Of interest, the inhibitory effect of anti-miR-21 on tumor growth (Figure 3b) is greater (50%), compared to its inhibitory effect on cell growth in vitro (25%) (Figure 2b). Although the observation time for tumor growth is longer than in vitro cell growth inhibition assays, which could explain in part the difference, other factors could also contribute to this difference. For instance, stress from the tumor microenvironment, such as hypoxia, may enhance the inhibitory effect of the anti-miR-21. This appears to be in agreement with the finding that other stresses, such as DNA damage caused by TPT, can increase the inhibitory effect mediated by anti-miR-21 (Figure 2c). Alternatively, anti-miR-21 could also affect genes that are linked to other tumorigenesis factors, which might explain in part why more inhibition for anti-miR-21 was seen in tumors than cell growth in vitro.

Anti-miR-21 increases cell apoptosis which is associated with downregulation of bcl-2 expression

To dissect the molecular basis underlying this miR-21-associated alteration of tumor growth, we searched for potential miR-21 targets using programs available (e.g., http://microrna.sanger.ac.uk/targets/v2/; http://genes.mit.edu/cgi-bin/targetscan_lookup2.pl?KEYWORD=miR-21) and tested several genes that are likely involved in tumorigenesis, such as FasL. However, they were not affected by anti-miR-21 (Supplementary materials). Thus, we tested whether anti-miR-21 suppresses cell growth by triggering apoptosis pathways as previous studies have suggested that miR-21 regulates apoptosis pathways in tumor cells (Chan et al., 2005). Consistent with the previous report for glioblastoma cells (Chan et al., 2005), but contrary to the results in HeLa cells (Cheng et al., 2005), we found that anti-miR-21 caused more apoptosis than the negative control in MCF-7 cells by a 4.5-fold (Figure 4a). To further determine the possible involvement of apoptosis in anti-miR-21-mediated growth inhibition, we treated transfected cells with the general caspase inhibitor Z-VAD-fmk. As shown in Figure 4b, Z-VAD-fmk was able to reverse the growth inhibition caused by anti-miR-21, suggesting that increased apoptosis in the anti-miR-21-treated MCF-7 cells is at least in part responsible for the observed growth inhibition. Furthermore, we detected a lower level of Bcl-2 protein in the anti-miR-21-transfected MCF-7 cells (Figure 4c and d) as well as tumors derived from the MCF-7 cells transfected with anti-miR-21 (Figure 4e). Given that suppression level of Bcl-2 in vivo (Figure 4e) is greater than that in vitro (Figure 4c), it is possible that tumor microenvironment may enhance downregulation of Bcl-2 in the anti-miR-21-treated tumors. We also tested other apoptosis-related proteins such as p53 and PUMA, and found no difference between the negative control and anti-miR-21 (Supplementary materials). Thus, the induction of apoptosis by anti-miR-21 is possibly in part owing to downregulation of Bcl-2. We also examined bcl-2 mRNA by RT–PCR and found that bcl-2 mRNA was decreased in the anti-miR-21-treated cells (Supplementary materials), suggesting that miR-21 may regulate bcl-2 expression indirectly. Although we cannot exclude the possibility that anti-miR-21 may cause degradation of bcl-2 mRNA, one possibility would be that anti-miR-21 suppresses expression of a gene(s) that negatively regulates bcl-2 expression. Therefore, identification of direct miR-21 targets may provide new insight into how miR-21 controls expression of genes involved in apoptosis pathways including bcl-2.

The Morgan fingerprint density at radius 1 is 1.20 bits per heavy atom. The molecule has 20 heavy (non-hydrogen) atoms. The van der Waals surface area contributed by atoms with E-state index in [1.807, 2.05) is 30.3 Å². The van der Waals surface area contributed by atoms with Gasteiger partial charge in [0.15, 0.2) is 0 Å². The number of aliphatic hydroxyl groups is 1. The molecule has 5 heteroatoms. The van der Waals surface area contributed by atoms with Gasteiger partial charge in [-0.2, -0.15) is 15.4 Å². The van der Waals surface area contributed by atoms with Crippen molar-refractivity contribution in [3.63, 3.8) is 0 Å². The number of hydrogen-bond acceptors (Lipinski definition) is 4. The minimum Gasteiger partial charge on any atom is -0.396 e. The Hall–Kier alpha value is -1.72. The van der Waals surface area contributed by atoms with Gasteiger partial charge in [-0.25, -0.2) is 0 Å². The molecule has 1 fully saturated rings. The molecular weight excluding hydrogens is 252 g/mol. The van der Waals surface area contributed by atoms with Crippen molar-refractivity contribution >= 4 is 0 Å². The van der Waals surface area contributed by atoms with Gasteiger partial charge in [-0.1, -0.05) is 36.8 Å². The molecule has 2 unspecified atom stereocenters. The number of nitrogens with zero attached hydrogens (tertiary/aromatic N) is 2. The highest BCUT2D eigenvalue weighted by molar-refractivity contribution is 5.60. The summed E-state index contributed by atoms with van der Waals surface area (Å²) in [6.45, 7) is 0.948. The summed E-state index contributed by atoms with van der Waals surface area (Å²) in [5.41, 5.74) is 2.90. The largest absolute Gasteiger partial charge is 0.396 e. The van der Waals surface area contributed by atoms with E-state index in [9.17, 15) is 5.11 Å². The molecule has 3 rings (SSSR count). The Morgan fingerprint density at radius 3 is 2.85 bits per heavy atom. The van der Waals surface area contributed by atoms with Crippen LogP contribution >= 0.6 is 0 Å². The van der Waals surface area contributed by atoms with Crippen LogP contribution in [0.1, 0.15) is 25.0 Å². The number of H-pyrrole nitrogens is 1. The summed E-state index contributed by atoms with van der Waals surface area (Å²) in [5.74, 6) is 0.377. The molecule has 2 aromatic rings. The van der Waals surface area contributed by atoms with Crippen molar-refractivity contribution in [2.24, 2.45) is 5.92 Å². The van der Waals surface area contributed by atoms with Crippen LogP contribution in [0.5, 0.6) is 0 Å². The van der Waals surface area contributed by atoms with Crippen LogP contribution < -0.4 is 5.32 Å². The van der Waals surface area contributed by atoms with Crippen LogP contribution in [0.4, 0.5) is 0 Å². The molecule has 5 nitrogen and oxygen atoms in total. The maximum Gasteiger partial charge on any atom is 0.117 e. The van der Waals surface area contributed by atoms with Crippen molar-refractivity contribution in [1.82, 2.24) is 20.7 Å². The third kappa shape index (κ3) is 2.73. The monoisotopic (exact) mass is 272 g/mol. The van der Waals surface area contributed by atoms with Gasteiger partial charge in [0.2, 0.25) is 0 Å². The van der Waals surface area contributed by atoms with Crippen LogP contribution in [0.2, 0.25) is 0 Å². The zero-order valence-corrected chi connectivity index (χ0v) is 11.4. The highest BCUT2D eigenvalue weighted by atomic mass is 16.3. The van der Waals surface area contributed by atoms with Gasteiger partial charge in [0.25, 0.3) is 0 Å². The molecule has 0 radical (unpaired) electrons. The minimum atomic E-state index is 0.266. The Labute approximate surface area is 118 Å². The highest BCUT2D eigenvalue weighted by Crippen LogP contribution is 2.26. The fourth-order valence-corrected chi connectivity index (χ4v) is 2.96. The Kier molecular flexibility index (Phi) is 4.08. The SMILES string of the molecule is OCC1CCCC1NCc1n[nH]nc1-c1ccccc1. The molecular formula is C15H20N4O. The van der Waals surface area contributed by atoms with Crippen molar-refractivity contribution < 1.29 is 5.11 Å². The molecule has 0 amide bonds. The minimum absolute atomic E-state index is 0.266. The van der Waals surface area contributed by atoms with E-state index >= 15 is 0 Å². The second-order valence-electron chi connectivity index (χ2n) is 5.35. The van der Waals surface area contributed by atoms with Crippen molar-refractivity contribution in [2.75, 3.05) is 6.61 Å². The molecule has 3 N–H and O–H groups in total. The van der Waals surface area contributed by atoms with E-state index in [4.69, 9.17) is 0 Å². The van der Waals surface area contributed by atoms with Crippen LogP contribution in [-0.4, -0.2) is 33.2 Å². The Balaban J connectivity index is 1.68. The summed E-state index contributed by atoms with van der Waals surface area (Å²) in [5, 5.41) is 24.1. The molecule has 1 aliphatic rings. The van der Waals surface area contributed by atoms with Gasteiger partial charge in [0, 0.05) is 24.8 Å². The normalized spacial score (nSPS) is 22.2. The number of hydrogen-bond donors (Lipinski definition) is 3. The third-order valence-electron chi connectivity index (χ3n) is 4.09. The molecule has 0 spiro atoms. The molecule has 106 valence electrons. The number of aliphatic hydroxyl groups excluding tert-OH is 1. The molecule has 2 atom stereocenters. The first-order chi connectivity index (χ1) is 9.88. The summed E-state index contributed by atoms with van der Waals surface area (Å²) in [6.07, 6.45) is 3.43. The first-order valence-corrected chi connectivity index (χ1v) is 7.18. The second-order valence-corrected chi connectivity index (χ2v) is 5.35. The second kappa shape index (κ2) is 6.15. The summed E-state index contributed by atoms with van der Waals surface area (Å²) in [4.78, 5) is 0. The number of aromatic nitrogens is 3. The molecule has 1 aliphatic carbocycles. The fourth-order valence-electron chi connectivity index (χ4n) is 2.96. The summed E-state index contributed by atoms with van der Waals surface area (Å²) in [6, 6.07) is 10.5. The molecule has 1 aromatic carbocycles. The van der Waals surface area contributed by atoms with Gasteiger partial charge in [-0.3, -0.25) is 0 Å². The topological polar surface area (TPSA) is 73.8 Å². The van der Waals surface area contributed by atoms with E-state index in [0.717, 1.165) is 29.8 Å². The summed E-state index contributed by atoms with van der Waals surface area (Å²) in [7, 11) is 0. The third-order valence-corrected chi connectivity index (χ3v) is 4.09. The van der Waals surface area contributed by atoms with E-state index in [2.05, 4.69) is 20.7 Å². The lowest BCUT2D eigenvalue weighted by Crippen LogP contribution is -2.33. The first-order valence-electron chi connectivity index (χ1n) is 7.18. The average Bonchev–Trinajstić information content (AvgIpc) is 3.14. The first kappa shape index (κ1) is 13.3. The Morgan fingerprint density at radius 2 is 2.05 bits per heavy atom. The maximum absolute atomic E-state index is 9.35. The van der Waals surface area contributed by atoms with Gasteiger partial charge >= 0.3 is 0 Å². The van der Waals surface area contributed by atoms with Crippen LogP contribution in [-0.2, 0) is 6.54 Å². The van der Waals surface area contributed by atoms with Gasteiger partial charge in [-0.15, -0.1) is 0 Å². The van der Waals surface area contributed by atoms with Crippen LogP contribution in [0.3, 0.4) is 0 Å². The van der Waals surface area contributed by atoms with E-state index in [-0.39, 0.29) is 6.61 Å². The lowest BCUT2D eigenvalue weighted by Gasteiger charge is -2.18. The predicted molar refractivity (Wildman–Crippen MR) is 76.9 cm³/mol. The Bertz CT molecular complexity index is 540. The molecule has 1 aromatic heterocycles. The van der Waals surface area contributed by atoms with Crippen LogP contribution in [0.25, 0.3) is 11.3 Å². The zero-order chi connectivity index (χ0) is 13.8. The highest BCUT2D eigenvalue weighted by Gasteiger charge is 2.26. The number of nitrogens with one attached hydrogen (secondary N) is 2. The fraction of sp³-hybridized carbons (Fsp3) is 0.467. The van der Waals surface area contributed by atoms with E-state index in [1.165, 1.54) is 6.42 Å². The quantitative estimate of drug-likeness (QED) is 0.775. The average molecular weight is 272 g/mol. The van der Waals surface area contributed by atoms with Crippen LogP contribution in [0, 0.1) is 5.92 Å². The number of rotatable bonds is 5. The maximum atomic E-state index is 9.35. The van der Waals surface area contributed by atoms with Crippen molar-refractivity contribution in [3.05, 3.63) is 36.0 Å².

Figure 4
Figure 4

Anti-miR-21-induced apoptosis and downregulation of Bcl-2. (a) Detection of apoptosis in MCF-7 cells transfected with anti-miR-21 compared to the negative control using cell death detection ELISAplus kit (Hoffmann-La Roche Ltd, Basel, Switzerland). (b) Suppression of anti-miR-21-induced growth inhibition by the general caspase inhibitor Z-VAD-fmk. MCF-7 cells were transfected with the negative control or anti-miR-21 as in Figure 2a and then the caspase inhibitor was added to the transfected cells 1 day after transfection. After 3 days later, cell growth inhibition was determined. (ce) Expression of Bcl-2 protein in anti-miR-21 in MCF-7 cells (c and d) and tumors derived from MCF-7 cells transfected with the negative control or anti-miR-21 (e) as detected by Western blot. N-1 and N-2 are tumors 1 and 2 derived from the negative control-treated MCF-7 cells, respectively; A-1 and A-2 are tumors 1 and 2 derived from the anti-miR-21-treated MCF-7 cells, respectively. Values in (a), (b) and (d) are means of three separate experiments ±s.e. **P<0.01. NS, not significant; N, negative control; A, anti-miR-21.

In summary, we show that miR-21 is overexpressed in breast tumor tissues and anti-miR-21 inhibits both cell growth in vitro and tumor growth in vivo. This is possibly owing to increased apoptosis associated with downregulation of bcl-2 expression. As experiments with the xenograft carcinoma model indicate that one transient transfection with anti-miR-21 is sufficient to cause substantial inhibition of tumor growth, this raises the possibility that anti-miR-21 may have potential therapeutic value. Indeed, anti-miRNA oligonucleotides can stay a relatively long period of time in animals (Krutzfeldt et al., 2005). Therefore, miRNAs, in particular miR-21, may serve as potential targets for cancer therapy.